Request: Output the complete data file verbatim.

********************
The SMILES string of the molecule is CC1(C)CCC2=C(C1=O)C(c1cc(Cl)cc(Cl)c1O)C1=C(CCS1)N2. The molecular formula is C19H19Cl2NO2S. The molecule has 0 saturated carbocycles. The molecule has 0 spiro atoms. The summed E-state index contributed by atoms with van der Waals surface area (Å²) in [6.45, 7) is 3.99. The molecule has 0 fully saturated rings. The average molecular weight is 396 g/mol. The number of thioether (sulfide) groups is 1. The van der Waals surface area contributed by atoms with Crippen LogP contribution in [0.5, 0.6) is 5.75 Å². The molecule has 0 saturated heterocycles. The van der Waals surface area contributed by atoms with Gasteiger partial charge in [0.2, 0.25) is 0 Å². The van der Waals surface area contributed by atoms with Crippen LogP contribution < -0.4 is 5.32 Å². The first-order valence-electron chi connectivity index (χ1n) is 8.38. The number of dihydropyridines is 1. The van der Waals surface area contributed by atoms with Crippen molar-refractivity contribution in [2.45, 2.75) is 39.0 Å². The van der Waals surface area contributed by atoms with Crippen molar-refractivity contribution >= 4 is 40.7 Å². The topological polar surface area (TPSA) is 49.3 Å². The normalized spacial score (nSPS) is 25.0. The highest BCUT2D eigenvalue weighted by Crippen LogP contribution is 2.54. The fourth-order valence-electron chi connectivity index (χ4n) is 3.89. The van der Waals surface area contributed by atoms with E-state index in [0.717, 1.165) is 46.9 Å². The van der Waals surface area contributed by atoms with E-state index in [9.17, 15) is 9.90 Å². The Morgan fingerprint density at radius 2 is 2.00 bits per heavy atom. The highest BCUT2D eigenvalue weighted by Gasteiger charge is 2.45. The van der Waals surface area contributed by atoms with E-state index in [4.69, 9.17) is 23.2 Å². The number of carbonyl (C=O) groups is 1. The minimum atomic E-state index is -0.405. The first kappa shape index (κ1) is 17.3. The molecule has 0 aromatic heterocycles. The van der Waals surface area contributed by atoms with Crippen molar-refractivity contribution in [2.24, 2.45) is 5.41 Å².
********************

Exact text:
The SMILES string of the molecule is CC1(C)CCC2=C(C1=O)C(c1cc(Cl)cc(Cl)c1O)C1=C(CCS1)N2. The molecular formula is C19H19Cl2NO2S. The molecule has 0 saturated carbocycles. The molecule has 0 spiro atoms. The summed E-state index contributed by atoms with van der Waals surface area (Å²) in [6.45, 7) is 3.99. The molecule has 0 fully saturated rings. The average molecular weight is 396 g/mol. The number of thioether (sulfide) groups is 1. The van der Waals surface area contributed by atoms with Crippen LogP contribution in [0.5, 0.6) is 5.75 Å². The molecule has 0 saturated heterocycles. The van der Waals surface area contributed by atoms with Gasteiger partial charge in [0.2, 0.25) is 0 Å². The van der Waals surface area contributed by atoms with Crippen LogP contribution < -0.4 is 5.32 Å². The first-order valence-electron chi connectivity index (χ1n) is 8.38. The number of dihydropyridines is 1. The van der Waals surface area contributed by atoms with Crippen molar-refractivity contribution in [2.45, 2.75) is 39.0 Å². The van der Waals surface area contributed by atoms with Crippen molar-refractivity contribution >= 4 is 40.7 Å². The topological polar surface area (TPSA) is 49.3 Å². The normalized spacial score (nSPS) is 25.0. The highest BCUT2D eigenvalue weighted by Crippen LogP contribution is 2.54. The fourth-order valence-electron chi connectivity index (χ4n) is 3.89. The van der Waals surface area contributed by atoms with E-state index in [0.717, 1.165) is 46.9 Å². The van der Waals surface area contributed by atoms with E-state index in [9.17, 15) is 9.90 Å². The Morgan fingerprint density at radius 2 is 2.00 bits per heavy atom. The highest BCUT2D eigenvalue weighted by Gasteiger charge is 2.45. The van der Waals surface area contributed by atoms with E-state index in [4.69, 9.17) is 23.2 Å². The number of carbonyl (C=O) groups is 1. The minimum atomic E-state index is -0.405. The first kappa shape index (κ1) is 17.3. The molecule has 0 aromatic heterocycles. The van der Waals surface area contributed by atoms with Crippen molar-refractivity contribution in [2.24, 2.45) is 5.41 Å².